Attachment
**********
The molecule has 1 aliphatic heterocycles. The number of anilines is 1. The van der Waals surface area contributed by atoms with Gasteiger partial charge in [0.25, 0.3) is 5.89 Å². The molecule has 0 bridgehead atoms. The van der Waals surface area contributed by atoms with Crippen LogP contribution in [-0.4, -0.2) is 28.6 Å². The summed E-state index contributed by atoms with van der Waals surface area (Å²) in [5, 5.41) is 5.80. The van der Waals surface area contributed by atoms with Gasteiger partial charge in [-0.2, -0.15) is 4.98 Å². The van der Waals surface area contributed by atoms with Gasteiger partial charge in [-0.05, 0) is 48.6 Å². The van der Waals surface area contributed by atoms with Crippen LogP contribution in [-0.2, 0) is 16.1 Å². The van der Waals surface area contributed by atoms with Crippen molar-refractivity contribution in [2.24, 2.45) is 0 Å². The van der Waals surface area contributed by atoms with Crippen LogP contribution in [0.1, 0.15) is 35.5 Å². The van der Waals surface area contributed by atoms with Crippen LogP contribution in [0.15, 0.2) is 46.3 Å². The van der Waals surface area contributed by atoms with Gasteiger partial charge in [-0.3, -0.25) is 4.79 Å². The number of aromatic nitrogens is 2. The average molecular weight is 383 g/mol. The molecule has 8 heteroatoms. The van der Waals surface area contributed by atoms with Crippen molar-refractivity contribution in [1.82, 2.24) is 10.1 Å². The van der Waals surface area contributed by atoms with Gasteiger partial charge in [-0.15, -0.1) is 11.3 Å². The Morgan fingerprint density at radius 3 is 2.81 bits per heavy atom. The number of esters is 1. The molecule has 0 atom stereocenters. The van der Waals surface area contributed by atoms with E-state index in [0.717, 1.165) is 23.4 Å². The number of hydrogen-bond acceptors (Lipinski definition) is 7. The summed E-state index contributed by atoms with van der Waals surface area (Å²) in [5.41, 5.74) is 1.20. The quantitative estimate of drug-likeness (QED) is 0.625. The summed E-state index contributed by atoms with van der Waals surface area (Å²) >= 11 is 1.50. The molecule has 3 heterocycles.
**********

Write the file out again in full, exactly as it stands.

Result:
The molecule has 1 aliphatic heterocycles. The number of anilines is 1. The van der Waals surface area contributed by atoms with Gasteiger partial charge in [0.25, 0.3) is 5.89 Å². The molecule has 0 bridgehead atoms. The van der Waals surface area contributed by atoms with Crippen LogP contribution in [-0.4, -0.2) is 28.6 Å². The summed E-state index contributed by atoms with van der Waals surface area (Å²) in [5, 5.41) is 5.80. The van der Waals surface area contributed by atoms with Gasteiger partial charge in [-0.2, -0.15) is 4.98 Å². The van der Waals surface area contributed by atoms with Gasteiger partial charge in [-0.05, 0) is 48.6 Å². The van der Waals surface area contributed by atoms with Crippen LogP contribution in [-0.2, 0) is 16.1 Å². The van der Waals surface area contributed by atoms with Crippen molar-refractivity contribution in [2.24, 2.45) is 0 Å². The van der Waals surface area contributed by atoms with Crippen LogP contribution in [0.1, 0.15) is 35.5 Å². The van der Waals surface area contributed by atoms with Crippen LogP contribution in [0.15, 0.2) is 46.3 Å². The van der Waals surface area contributed by atoms with Gasteiger partial charge in [-0.3, -0.25) is 4.79 Å². The number of aromatic nitrogens is 2. The average molecular weight is 383 g/mol. The molecule has 8 heteroatoms. The van der Waals surface area contributed by atoms with Crippen molar-refractivity contribution in [1.82, 2.24) is 10.1 Å². The van der Waals surface area contributed by atoms with Gasteiger partial charge in [-0.15, -0.1) is 11.3 Å². The Morgan fingerprint density at radius 3 is 2.81 bits per heavy atom. The number of esters is 1. The molecule has 0 atom stereocenters. The van der Waals surface area contributed by atoms with E-state index in [0.717, 1.165) is 23.4 Å². The number of hydrogen-bond acceptors (Lipinski definition) is 7. The summed E-state index contributed by atoms with van der Waals surface area (Å²) in [5.41, 5.74) is 1.20. The quantitative estimate of drug-likeness (QED) is 0.625. The summed E-state index contributed by atoms with van der Waals surface area (Å²) >= 11 is 1.50. The molecule has 3 heterocycles.